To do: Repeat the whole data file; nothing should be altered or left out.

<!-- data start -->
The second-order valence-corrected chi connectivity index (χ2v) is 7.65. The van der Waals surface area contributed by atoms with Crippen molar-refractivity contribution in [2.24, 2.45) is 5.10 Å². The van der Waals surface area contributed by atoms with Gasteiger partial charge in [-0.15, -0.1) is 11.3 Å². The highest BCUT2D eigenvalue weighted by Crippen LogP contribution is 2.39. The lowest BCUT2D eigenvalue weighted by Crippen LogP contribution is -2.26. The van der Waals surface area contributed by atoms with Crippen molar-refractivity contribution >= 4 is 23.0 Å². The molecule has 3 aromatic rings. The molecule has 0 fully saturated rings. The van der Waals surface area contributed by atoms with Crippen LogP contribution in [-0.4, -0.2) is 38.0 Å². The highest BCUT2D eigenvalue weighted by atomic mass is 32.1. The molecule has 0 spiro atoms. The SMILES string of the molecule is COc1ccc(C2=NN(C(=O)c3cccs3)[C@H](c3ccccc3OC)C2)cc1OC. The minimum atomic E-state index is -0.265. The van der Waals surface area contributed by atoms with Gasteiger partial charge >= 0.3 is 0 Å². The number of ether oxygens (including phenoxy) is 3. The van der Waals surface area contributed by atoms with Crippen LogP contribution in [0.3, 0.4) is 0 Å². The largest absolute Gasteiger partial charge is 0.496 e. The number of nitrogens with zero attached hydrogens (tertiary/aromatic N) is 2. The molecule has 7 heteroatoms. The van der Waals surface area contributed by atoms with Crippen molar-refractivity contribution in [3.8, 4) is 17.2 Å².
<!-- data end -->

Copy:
The second-order valence-corrected chi connectivity index (χ2v) is 7.65. The van der Waals surface area contributed by atoms with Crippen molar-refractivity contribution in [2.24, 2.45) is 5.10 Å². The van der Waals surface area contributed by atoms with Gasteiger partial charge in [-0.15, -0.1) is 11.3 Å². The highest BCUT2D eigenvalue weighted by Crippen LogP contribution is 2.39. The lowest BCUT2D eigenvalue weighted by Crippen LogP contribution is -2.26. The van der Waals surface area contributed by atoms with Crippen molar-refractivity contribution >= 4 is 23.0 Å². The molecule has 3 aromatic rings. The molecule has 0 fully saturated rings. The van der Waals surface area contributed by atoms with Crippen LogP contribution in [-0.4, -0.2) is 38.0 Å². The highest BCUT2D eigenvalue weighted by atomic mass is 32.1. The molecule has 0 spiro atoms. The SMILES string of the molecule is COc1ccc(C2=NN(C(=O)c3cccs3)[C@H](c3ccccc3OC)C2)cc1OC. The minimum atomic E-state index is -0.265. The van der Waals surface area contributed by atoms with Gasteiger partial charge >= 0.3 is 0 Å². The number of ether oxygens (including phenoxy) is 3. The van der Waals surface area contributed by atoms with Crippen LogP contribution in [0.3, 0.4) is 0 Å². The largest absolute Gasteiger partial charge is 0.496 e. The number of nitrogens with zero attached hydrogens (tertiary/aromatic N) is 2. The molecule has 7 heteroatoms. The van der Waals surface area contributed by atoms with Crippen molar-refractivity contribution in [3.8, 4) is 17.2 Å².